Effects of Housing Fluctuations
To protect against fluctuations across markets, Economists, businesses and governments often put in place legislation to try and restrict certain parts of the market behaving in certain ways. Now this may seem authoritarian, but they will say that in doing so, it does stop financial and economic crashes, such as the one still being felt across the world. It is the exact reason why restrictions, specifically ‘loan to value restrictions’ were put in place by the Reserve Bank in October last year. In doing so, they hoped to decrease the number of people buying houses, to stabilise house prices and their relationship with bank lending. Such restrictions can’t be removed until those in power are satisfied that the housing market is slowing down on a sustained basis. This slowdown is intended to do exactly that to the market, and ultimately it affects those with little money and seemingly little buying power. Even though the market is still hard to predict as certain places face a future very different to others, we are very much at the mercy of how our neighbouring regions behave.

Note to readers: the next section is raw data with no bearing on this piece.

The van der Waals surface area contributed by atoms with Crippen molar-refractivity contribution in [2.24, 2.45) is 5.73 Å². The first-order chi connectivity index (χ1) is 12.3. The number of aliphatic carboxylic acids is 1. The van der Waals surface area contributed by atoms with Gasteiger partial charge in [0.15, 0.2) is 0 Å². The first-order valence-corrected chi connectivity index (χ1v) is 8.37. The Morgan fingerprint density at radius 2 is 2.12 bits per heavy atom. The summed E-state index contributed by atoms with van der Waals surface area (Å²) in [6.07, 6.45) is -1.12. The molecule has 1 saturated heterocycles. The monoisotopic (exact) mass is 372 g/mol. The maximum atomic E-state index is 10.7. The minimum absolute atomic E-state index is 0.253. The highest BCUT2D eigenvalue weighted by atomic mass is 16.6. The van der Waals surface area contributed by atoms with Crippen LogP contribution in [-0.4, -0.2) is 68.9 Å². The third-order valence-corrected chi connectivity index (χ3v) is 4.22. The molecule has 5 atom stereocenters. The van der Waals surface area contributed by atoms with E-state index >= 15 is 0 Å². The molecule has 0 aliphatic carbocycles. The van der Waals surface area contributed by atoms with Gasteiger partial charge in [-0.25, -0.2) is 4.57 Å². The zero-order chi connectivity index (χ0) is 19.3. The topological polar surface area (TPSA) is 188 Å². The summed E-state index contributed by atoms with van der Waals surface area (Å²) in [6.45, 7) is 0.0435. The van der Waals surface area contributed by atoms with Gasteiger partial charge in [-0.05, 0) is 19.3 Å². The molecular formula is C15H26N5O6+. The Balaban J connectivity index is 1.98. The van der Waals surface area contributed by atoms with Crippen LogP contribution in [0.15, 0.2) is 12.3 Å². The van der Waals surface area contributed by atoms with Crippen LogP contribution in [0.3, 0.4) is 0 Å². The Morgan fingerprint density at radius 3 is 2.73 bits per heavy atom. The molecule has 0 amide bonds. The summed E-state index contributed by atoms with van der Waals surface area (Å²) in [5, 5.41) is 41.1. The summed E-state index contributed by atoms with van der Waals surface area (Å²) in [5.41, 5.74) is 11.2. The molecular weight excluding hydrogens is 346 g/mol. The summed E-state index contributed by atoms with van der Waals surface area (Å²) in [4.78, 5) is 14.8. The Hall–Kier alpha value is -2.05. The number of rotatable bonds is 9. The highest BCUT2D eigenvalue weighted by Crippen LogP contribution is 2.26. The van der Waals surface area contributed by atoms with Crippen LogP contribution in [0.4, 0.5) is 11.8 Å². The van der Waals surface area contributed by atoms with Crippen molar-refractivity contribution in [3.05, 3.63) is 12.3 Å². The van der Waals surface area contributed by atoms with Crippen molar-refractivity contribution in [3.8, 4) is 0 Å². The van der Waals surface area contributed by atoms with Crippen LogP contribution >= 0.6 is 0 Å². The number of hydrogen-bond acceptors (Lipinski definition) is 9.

All markets react and behave according to others. After all, those in charge of the markets are us, and as things happen to one part of our lives they affect the others. The babyboomer generation are the archetypal example of such a phenomenon. At the moment, we have a huge generational shift happening, with many young people being unable to support the old. After the second world war finished there was a huge surge in the number of pregnancies, as people celebrated coming out of such a devastating time. It is no surprise then, that as a result of the Easter holidays and Anzac Day, house sales plummeted according to Economists. However, this goes no way to reverse a growing housing trend across the country and compared to this time last year, the amount of house buyers are down. The only saving grace is that house prices are up on this time last year. The one piece of information to resonate is the continued activity of buyers in the million dollar and over category, showing that despite hardships to the rest of the nation, the wealthy don’t get affected.